Tackling Mexico's endemic corruption is one important part of that program. Another closely related topic is the country's security challenges, which have dominated the agendas of several recent administrations, consuming their attention and political capital. Indeed, in November 2012, I analyzed Pena Nieto's plans to address security, and in 2017, I examined some of the limitations that the next president was going to face. Now that we know the names of some of the people in Lopez Obrador's national security Cabinet and some of its proposals, it's time to take a closer look.
July 25, 2018: Mexico witnessed radical change in its elections at the beginning of this month, and it appears the prospects for profound transformation are only likely to grow. After riding a populist wave of support to victory on July 1, Andres Manuel Lopez Obrador released a list of priorities for Mexico's Congress — which his coalition will also dominate — when newly elected lawmakers assume their seats on Dec. 1. Amid the raft of anti-corruption proposals is one item that could prove crucial: the elimination of restrictions on referendums, together with a related constitutional amendment to make such votes legally binding. Though the proposal is brief and buried within the incoming president's lengthy to-do list, the manner in which Lopez Obrador goes about expanding and amending Mexicans' right to vote in referendums could have wide-ranging and unintended consequences — not least for politicians, the private sector and foreign investors.
July 5, 2018: Some political regimes bend for decades until they break. After years of pressure building on Mexico's political establishment, an overwhelming presidential and legislative victory by populist Andres Manuel Lopez Obrador might be the straw that breaks the camel's back. Voters propelled Lopez Obrador — who was third-time lucky after two unsuccessful attempts to capture the presidency — into the country's highest office with more than half of the national vote and the highest tally for any presidential candidate since 1994. Lopez Obrador's National Regeneration Movement (Morena) also captured a majority in the Senate and lower house, marking the first time any candidate has won both chambers since 1997.
Often referred to simply as "AMLO," the new president clearly enjoys a strong political mandate and extensive powers to pursue an agenda that includes hiking public spending, raising wages and possibly rolling back parts of energy and education reforms. But perhaps the plan that will have the most profound ramifications is his popular — and politically loaded — vow to stamp out corruption in Mexico. Fueled by the fraying of the country's political establishment and intensifying public intolerance toward crime and graft, Lopez Obrador has a strong platform to target well-entrenched political adversaries under a broad, anti-corruption umbrella. The new president, however, could trigger a major upheaval as he strives to tackle misconduct that has infested the public and private sectors. The question now is whether he will turn to political pragmatism once in power — becoming a product of the system he was elected to dismantle — or will use the powerful tools at his disposal to try and upend the country's political order.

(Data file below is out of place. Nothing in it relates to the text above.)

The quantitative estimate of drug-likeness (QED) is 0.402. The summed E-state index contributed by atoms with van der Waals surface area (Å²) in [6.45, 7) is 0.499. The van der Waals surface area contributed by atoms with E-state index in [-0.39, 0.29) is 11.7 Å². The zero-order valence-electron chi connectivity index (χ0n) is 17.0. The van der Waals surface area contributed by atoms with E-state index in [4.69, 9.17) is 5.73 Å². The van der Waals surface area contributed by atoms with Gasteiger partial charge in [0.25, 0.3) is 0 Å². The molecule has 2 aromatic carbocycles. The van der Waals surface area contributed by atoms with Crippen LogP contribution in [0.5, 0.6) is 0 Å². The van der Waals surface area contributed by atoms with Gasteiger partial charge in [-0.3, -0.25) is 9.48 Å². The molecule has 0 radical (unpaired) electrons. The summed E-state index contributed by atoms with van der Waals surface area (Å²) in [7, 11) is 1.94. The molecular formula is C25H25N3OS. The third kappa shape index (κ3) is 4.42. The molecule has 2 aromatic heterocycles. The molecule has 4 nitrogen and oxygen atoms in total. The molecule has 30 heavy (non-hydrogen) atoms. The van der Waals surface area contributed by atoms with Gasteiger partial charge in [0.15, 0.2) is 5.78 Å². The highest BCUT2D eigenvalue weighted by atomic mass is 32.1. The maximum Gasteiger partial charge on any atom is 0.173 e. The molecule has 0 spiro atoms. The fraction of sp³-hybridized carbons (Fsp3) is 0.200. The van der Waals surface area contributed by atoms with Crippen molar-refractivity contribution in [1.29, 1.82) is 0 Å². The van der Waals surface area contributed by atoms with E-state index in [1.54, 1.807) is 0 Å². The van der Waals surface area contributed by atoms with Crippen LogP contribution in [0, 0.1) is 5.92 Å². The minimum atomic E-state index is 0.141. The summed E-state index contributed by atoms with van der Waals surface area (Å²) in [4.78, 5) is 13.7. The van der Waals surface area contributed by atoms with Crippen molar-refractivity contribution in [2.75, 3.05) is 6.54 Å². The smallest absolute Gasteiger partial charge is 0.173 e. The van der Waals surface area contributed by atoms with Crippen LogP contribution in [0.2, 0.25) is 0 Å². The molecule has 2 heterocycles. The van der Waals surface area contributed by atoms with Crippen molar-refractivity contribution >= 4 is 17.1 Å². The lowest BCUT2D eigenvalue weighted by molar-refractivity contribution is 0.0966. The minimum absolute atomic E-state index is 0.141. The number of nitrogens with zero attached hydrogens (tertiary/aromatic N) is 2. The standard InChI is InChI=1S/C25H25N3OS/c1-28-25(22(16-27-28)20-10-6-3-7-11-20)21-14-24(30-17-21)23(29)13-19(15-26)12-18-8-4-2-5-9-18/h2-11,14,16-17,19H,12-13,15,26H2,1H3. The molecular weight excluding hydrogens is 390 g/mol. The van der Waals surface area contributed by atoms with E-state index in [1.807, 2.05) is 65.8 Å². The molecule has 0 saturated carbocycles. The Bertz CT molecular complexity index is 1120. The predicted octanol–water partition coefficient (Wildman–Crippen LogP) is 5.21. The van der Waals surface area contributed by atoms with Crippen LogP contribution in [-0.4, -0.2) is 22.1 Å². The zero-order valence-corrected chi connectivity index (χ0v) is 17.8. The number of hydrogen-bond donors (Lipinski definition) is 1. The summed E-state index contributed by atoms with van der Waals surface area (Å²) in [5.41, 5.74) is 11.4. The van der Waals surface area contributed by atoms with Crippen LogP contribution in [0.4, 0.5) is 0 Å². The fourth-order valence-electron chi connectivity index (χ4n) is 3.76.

July 3, 2018: During the last decade, Mexico has reached unprecedented levels of violence, not only in quantitative numbers but also in qualitative terms. For instance, 2017 was the most violent year recorded in the past two decades, with more than 29,000 violent murders and followed by 27,000 recorded in 2011.
It's not just various quantitative indicators of public security that reveal a highly deteriorated situation; in states such as Guerrero, Michoacán or Sinaloa, the barbarism has also been unprecedented. Mass graves, bodies hanging from bridges and unknown amounts of forced disappeared people are unfortunately common in those regions. The kidnaping of 43 students in the municipality of Iguala, State of Guerrero, in September 2014, by local policemen and drug traffickers, is an example of the situation affecting certain regions of the country; a situation that the new President Andres Manuel Lopez Obrador (AMLO) will have to face through a systemic approach that hasn’t been adopted yet.